- Tech & Gadgets
- BRW. lounge
Published 29 June 2012 05:16, Updated 02 July 2012 04:38
An undeserved business accolade is likely to come back to bite you, according to entrepreneur and Villa & Hut founder Franz Madlener.
For example, a company that has just undergone a restructuring involving job cuts would be unwise to enter BRW’s Best Places to Work, he says. Yet it does happen. In that instance, the negative impact on employee morale outweighs the potential positives of winning an award, Madlener warns.
Before entering awards, businesses should focus on getting all departments on board. Managers should also ask staff to nominate the areas in which they think the business excels. “Always float the idea with your staff and management first. They need to agree that the things that the chief executive wants to be recognised for are actually what the company is doing well,” he says. “Everyone has to own it, not just the CEO.”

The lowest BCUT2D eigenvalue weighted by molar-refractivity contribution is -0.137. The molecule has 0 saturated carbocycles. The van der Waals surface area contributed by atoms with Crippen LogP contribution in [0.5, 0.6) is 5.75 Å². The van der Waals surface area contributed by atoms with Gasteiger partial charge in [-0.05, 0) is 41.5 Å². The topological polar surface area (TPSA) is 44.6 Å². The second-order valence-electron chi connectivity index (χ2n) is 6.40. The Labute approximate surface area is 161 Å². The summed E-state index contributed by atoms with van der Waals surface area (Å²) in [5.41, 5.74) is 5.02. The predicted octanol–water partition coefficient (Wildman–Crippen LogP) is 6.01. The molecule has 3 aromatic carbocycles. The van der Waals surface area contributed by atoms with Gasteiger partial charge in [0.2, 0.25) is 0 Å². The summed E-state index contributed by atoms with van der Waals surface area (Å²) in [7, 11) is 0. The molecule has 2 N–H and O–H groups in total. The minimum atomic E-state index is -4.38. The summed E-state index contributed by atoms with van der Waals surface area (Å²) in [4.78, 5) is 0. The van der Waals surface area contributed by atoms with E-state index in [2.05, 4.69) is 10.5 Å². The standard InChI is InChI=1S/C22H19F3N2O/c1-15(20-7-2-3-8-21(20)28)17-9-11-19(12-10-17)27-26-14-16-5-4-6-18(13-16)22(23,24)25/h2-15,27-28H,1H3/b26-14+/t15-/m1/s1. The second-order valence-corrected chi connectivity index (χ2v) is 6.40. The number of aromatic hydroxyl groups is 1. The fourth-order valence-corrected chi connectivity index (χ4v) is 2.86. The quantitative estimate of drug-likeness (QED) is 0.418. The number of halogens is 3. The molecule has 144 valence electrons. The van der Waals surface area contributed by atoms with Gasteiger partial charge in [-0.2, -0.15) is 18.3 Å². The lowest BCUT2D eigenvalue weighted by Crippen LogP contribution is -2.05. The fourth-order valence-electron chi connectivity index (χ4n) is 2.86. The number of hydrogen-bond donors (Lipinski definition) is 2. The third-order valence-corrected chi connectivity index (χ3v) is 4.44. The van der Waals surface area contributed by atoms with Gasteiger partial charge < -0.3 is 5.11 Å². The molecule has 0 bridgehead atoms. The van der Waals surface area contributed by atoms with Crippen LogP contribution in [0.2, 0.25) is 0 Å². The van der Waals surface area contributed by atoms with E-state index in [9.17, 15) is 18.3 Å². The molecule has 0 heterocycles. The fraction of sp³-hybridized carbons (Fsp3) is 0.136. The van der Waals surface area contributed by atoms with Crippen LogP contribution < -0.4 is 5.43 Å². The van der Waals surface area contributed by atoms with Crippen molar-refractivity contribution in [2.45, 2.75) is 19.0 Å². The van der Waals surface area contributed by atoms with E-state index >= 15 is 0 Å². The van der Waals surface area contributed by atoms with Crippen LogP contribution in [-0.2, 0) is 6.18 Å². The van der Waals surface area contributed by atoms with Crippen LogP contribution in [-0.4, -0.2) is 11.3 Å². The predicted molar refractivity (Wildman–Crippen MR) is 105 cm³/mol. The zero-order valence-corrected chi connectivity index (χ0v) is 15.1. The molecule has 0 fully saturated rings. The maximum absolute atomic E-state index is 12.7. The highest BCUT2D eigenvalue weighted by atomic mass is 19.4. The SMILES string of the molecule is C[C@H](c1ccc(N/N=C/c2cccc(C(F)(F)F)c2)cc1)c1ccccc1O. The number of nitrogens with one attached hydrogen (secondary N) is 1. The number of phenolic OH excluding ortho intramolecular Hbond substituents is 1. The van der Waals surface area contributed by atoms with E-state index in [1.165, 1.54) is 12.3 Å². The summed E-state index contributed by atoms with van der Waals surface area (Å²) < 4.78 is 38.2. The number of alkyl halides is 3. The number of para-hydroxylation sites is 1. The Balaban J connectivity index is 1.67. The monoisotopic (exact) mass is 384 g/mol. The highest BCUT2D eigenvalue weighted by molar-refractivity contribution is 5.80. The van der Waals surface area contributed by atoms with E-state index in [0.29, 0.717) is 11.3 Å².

When nominating a company for an award, managers from all divisions of the business should be involved. That forces managers to focus on the company’s past and re-evaluate its strategy for the future.
When it’s done right, winning business awards has flow-on benefits.
For small, young businesses such as children’s brand, b.box for kids, becoming a finalist in the microbusiness division of the prestigious Telstra Business Awards, provides its founders with networking opportunities with more experienced entrepreneurs and credibility with its business peers.
“The awards provide you with access to a range of other businesses and contacts that can open up new avenues otherwise not considered,” she says. They are also prestigious awards in the business community and help validate our position as a force to be reckoned with in our industry,” b.box director and co-founder, Dannielle Michaels says.